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Audio Options

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Joe Stas
Audio Options
on Sep 26, 2011 at 9:21:00 am

Hi everyone.
This past year I recorded a documentary with my band with my 7D and my Zoom H4N. I'm very pleased with the video output but the sound let me down a bit. I had never dealt with sound before so made some mistakes. It was a valuable exercise though as I learnt a lot in the process.

Anyway, I used the onboard mics from the H4N which caused a few problems - handling noise, how much background noise they picked up etc etc.

I'm not looking to improve my set up and wanted to ask advice on how you would do so? I think possibly buying a mic to use with the H4N would be a great investment but I have a problem in that I like to film run and gun a lot... and I'd say having a 'sound guy' is not possible on 50% of the stuff I shoot as it will mostly be unplanned, in fly on the wall style. I'll often have time to set up a mic in the room, but obviously I can't handle a mic on a boom pole and operate my camera at the same time.

If having a sound guy isn't an option, what equipment would you recommend to me?

Thanks very much!
Joe


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Brent Dunn
Re: Audio Options
on Sep 26, 2011 at 6:02:22 pm

Rode and Seinheiser both have Mic's for the DSLR's. You have to have a sound man if you are recording a band. Your Zoom should have a switch for Mic / Line or High / Low. You want the lowest gain setting so you are not overdriving the audio signal and creating distortion. I've used the built in Mic's as well as patching directly into the board to a camera or the Zoom. Use a commbination of signals so you don't have to worry if one doesn't work out.

Brent Dunn
Owner / Director / Editor
DunnRight Films
DunnRight Video.com
Video Marketing Toolbox.net

Sony EX-1,
Canon 5D Mark II
Canon 7D
Mac Pro Tower, Quad Core,
with Final Cut Studio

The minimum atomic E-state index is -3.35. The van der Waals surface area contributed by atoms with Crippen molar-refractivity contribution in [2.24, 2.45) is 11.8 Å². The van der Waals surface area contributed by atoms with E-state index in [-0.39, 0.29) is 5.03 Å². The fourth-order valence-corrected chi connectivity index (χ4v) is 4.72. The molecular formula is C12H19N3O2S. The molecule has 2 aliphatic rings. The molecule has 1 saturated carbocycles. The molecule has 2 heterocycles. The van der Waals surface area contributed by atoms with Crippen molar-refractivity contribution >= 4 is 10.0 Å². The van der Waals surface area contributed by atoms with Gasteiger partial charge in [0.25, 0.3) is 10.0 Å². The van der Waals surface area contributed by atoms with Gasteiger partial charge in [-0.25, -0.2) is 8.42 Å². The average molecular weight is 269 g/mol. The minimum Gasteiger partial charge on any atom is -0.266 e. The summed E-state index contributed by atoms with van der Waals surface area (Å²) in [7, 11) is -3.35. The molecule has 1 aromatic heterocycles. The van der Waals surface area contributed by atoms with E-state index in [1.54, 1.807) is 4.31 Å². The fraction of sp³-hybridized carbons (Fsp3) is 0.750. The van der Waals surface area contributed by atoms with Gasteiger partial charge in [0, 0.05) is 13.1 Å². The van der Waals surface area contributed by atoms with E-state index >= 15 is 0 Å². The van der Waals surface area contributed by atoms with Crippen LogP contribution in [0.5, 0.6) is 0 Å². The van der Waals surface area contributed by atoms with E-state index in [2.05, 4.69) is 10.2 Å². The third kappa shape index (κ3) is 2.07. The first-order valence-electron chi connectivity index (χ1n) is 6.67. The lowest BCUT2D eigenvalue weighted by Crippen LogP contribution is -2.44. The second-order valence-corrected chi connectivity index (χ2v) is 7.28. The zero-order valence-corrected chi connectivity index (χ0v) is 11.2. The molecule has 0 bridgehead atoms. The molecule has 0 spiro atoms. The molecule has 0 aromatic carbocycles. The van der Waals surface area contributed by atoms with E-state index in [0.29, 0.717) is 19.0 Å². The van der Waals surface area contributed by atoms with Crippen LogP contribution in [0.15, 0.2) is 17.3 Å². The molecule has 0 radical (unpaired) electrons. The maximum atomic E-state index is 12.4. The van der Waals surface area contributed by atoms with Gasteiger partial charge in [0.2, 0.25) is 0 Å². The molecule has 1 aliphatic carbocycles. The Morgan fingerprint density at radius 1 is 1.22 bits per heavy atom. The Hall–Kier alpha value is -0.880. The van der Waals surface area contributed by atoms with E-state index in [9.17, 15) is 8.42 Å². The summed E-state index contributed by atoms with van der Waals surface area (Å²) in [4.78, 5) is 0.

HP i7 Quad laptop
Adobe CS-5 Production Suite





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Joe Stas
Re: Audio Options
on Sep 26, 2011 at 7:47:11 pm

Thanks for the reply Brent.
I'm not really looking to record directly into the camera. I can still use the H4N as a recording device on most occasions.

I'll look at the onboard mics but handling noise does worry me quite a lot.

I've also heard some microphones give a low output into the H4N because of the bad pre amps.

I read a lot of conflicting opinions so it's a tough one to decide on :)
Joe


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David Williamson
Re: Audio Options
on Sep 30, 2011 at 3:11:10 pm

Joe, simple rule is that the closer you can get a mic to the source, the better. The H4n has good built-in mics but they may well be a distance away and you'll probably get some wind noise (although the rather awesome RedHead windscreens will help minimise that).

You can connect an external mic to the H4n - best would be something like a Sennheiser G3 which has a lav mic on the subject and wirelessly transmits to the receiver that you'd connect to the H4n.

But if you want to retain the more mobile, dynamic option of keeping the mic on your rig then some kind of shotgun mic would be a step up from the built-in mics of the H4n - I use a Sennheiser MKE400 on my Canon 60D and am happy with it but others recommend the Rode VideoMic. For what you've described I'd check out one of the the Rode NTG shotgun mics with the SM3 shock mount as that'd be more directional than the MKE400 or VideoMic.


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